These are fats that you want to cut out from your diet completely. Though some foods contain naturally trans fats (meat and dairy products of ruminant animals), you want to avoid the artificial ones produced through a process called hydrogenation. Food manufacturers add hydrogen molecules to liquid vegetable oils to extend shelf life, enhance flavour and create a more solid texture in foods. You can find trans fats mainly in processed products.

Impact on health

  • Increase your risk of heart disease

  • Raise bad LDL cholesterol

  • Lower good HDL cholesterol

  • Increase risk of diabetes

Which foods contain trans fats?

  • Packaged chips and snacks

  • Crackers

  • Donuts

  • Packaged baked goods

  • Frozen pizza

  • Packaged and refrigerated dough

  • Fried meats and fast foods

  • Vegetable shortening

  • Margarine

  • Nondairy coffee creamers

The best way to avoid trans fats is to eat a diet full of fresh vegetables, berries, fruits, organic meats, legumes, nuts and seeds.

How much fat should you consume?

It depends on your age, activity level and health concerns and goals, but dietary guidelines recommend that you get 50-60 percent of your calories from healthy carbohydrates, 10-20 percent of calories from protein and the 25-35 percent from healthy fats. Consuming adequate amount of fats make you feel fuller between meals and therefore you have less cravings for sugar and unhealthy carbohydrate rich foods. Your energy levels are also more constant throughout the day. I often follow my hand when plating my meals- whole hand size vegetables, greens; palm size protein and thumb size fat.

If you have high LDL cholesterol levels, it's good to keep the intake of saturated fat in moderation. It's recommended that you don't consume more than 5-10% from your daily calories from saturated fats.

What fats to use with what cooking methods?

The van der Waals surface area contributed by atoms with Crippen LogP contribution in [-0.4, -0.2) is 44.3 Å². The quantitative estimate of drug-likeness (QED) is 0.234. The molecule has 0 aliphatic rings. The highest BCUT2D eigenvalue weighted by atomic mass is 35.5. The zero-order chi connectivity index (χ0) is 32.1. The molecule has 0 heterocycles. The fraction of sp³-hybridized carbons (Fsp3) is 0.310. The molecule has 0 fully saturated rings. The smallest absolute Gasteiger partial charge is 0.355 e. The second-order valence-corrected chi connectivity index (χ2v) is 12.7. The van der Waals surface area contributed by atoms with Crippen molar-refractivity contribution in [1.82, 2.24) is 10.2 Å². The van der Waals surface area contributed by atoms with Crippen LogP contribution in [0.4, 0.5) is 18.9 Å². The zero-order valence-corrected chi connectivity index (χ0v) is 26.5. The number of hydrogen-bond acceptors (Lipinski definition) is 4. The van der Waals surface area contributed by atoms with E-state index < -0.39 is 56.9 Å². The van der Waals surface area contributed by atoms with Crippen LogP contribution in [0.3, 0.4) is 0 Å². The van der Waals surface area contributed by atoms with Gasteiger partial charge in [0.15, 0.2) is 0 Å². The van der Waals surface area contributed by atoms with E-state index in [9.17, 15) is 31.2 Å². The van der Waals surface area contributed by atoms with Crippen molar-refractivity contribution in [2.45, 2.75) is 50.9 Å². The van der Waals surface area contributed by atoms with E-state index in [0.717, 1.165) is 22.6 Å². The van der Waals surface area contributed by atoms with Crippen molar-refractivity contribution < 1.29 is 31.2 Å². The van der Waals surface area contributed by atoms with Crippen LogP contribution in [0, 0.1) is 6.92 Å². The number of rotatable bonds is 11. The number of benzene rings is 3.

It's important to keep cooking oil smoke point in mind depending what cooking method you plan to use. Cooking oils that have a low smoke point, can break down under high heat, leading to creating free-radicals harmful for our health.

Saturated fats are better too use for high heat cooking than polyunsaturated fats, as they are more resistant to oxidation and damage caused by high-heat cooking methods. Polyunsaturated fats are better to top of cooked meals, salads, add to dips, salad dressings.

For cooking, roasting, baking, sautéing, frying:

  • Coconut oil

  • Ghee

  • Butter

  • Red palm oil

For topping salads, ready made meals, in dips, salad dressings, spreads:

  • Extra virgin olive oil

  • Hemp seed oil

  • Camelina oil


  • Coconut oil

  • MCT oil

  • Avocado

Walnut oil is great to drizzle over grilled fruits, potatoes and other veggies, poultry dishes, pasta, cooked meat, seafood

Sesame oil- use it as a finishing oil to burst flavour of food. Works wells with noodle, rice, poultry and meat dishes

I hope the above gives a good overview of fats, why we need fat in our diet, what type of fats we should consume and which ones we should avoid.

If you are looking for nutrition advice, how to make healthier choices around food to support healthy weight, don't hesitate to reach out to me at